Return Value Requirements

The function should return a dictionary representing the produced metrics and can optionally return a second dictionary representing the produced artifacts. For both dictionaries, the key for each entry represents the name of the corresponding metric or artifact.

While each metric must be a scalar, there are various ways to define artifacts:

  • The path to an artifact file
  • The string representation of a JSON object
  • A pandas DataFrame
  • A numpy array
  • A matplotlib figure
  • Other objects will be attempted to be pickled with the default protocol

Refer to the documentation of mlflow.evaluate for more in-depth definition details.


Let’s walk through a concrete example that uses custom metrics. For this, we’ll create a toy model from the California Housing dataset.

from sklearn.linear_model import LinearRegression
from sklearn.datasets import fetch_california_housing
from sklearn.model_selection import train_test_split
import matplotlib.pyplot as plt
import numpy as np
import mlflow
import os

Then, setup our dataset and model

# loading the California housing dataset
cali_housing = fetch_california_housing(as_frame=True)

# split the dataset into train and test partitions
X_train, X_test, y_train, y_test = train_test_split(,, test_size=0.2, random_state=123

# train the model
lin_reg = LinearRegression().fit(X_train, y_train)

# creating the evaluation dataframe
eval_data = X_test.copy()
eval_data["target"] = y_test

Here comes the exciting part: defining our custom metrics function!

def example_custom_metric_fn(eval_df, builtin_metrics, artifacts_dir):
   This example custom metric function creates a metric based on the ``prediction`` and
   ``target`` columns in ``eval_df`` and a metric derived from existing metrics in
   ``builtin_metrics``. It also generates and saves a scatter plot to ``artifacts_dir`` that
   visualizes the relationship between the predictions and targets for the given model to a
   file as an image artifact.
   metrics = {
       "squared_diff_plus_one": np.sum(np.abs(eval_df["prediction"] - eval_df["target"] + 1) ** 2),
       "sum_on_label_divided_by_two": builtin_metrics["sum_on_label"] / 2,
   plt.scatter(eval_df["prediction"], eval_df["target"])
   plt.title("Targets vs. Predictions")
   plot_path = os.path.join(artifacts_dir, "example_scatter_plot.png")
   artifacts = {"example_scatter_plot_artifact": plot_path}
   return metrics, artifacts

Finally, to tie all of these together, we’ll start an MLflow run and call mlflow.evaluate:

with mlflow.start_run() as run:
   mlflow.sklearn.log_model(lin_reg, "model")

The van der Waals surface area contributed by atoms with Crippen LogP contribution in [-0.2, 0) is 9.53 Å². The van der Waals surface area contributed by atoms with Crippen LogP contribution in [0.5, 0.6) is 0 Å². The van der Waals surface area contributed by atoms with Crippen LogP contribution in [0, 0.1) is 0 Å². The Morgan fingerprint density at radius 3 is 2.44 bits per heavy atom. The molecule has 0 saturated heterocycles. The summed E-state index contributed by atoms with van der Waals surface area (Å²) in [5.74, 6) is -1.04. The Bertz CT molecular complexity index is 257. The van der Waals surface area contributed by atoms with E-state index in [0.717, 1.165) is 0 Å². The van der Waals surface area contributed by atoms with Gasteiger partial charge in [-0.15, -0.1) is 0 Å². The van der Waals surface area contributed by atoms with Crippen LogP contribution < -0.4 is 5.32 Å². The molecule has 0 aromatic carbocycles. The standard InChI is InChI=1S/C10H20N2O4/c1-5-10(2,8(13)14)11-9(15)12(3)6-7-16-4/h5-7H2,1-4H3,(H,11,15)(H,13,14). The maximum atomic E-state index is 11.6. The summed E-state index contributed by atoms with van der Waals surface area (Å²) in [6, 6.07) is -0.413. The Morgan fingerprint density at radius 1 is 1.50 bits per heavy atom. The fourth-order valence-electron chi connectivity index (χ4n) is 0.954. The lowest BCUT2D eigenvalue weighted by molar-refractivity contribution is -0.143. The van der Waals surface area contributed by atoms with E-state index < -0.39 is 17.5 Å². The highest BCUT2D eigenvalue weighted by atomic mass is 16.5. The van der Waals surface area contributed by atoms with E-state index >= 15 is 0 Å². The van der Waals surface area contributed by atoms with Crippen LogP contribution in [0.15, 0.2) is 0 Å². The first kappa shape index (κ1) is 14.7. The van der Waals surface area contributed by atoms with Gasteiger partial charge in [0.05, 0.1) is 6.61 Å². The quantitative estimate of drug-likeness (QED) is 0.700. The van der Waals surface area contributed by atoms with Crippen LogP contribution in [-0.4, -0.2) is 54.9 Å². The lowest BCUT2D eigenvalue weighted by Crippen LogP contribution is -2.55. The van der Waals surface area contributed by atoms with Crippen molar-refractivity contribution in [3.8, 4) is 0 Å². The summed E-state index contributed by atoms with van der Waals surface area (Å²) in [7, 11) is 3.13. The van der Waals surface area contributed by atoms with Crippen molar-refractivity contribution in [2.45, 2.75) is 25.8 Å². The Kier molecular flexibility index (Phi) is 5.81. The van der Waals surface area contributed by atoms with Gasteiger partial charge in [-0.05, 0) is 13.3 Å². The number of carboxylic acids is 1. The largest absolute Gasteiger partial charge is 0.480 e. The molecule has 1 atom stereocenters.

model_uri = mlflow.get_artifact_uri("model")
   result = mlflow.evaluate(

Logged custom metrics and artifacts can be found alongside the default metrics and artifacts. The red boxed regions show the logged custom metrics and artifacts on the run page.

Example MLFlow scatter plot displaying targeted vs. predicted model results.

Accessing Evaluation Results Programmatically

So far, we have explored evaluation results for both built-in and custom metrics in the MLflow UI. However, we can also access them programmatically through the EvaluationResult object returned by mlflow.evaluate. Let’s continue our custom metrics example above and see how we can access its evaluation results programmatically. (Assuming result is our EvaluationResult instance from here on).

We can access the set of computed metrics through the result.metrics dictionary containing both the name and scalar values of the metrics. The content of result.metrics should look something like this:

   'example_count': 4128,
   'max_error': 3.8147801844098375,
   'mean_absolute_error': 0.5255457157103748,
   'mean_absolute_percentage_error': 0.3109520331276797,
   'mean_on_label': 2.064041664244185,
   'mean_squared_error': 0.5180228655178677,
   'r2_score': 0.6104546894797874,
   'root_mean_squared_error': 0.7197380534040615,
   'squared_diff_plus_one': 6291.3320597821585,
   'sum_on_label': 8520.363989999996,
   'sum_on_label_divided_by_two': 4260.181994999998

Similarly, the set of artifacts is accessible through the result.artifacts dictionary. The values of each entry is an EvaluationArtifact object. result.artifacts should look something like this:

   'example_scatter_plot_artifact': ImageEvaluationArtifact(uri='some_uri/example_scatter_plot_artifact_on_data_cali_housing.png'),
   'shap_beeswarm_plot': ImageEvaluationArtifact(uri='some_uri/shap_beeswarm_plot_on_data_cali_housing.png'),
   'shap_feature_importance_plot': ImageEvaluationArtifact(uri='some_uri/shap_feature_importance_plot_on_data_cali_housing.png'),
   'shap_summary_plot': ImageEvaluationArtifact(uri='some_uri/shap_summary_plot_on_data_cali_housing.png')

Example Notebooks

Underneath the Hood

The diagram below illustrates how this all works under the hood:

MLflow Model Evaluation under the hood


In this blog post, we covered:

  • The significance of model evaluation and what’s currently supported in MLflow.
  • Why having an easy way for MLflow users to incorporate custom metrics into their MLflow models is important.
  • How to evaluate models with default metrics.
  • How to evaluate models with custom metrics.
  • How MLflow handles model evaluation behind the scenes.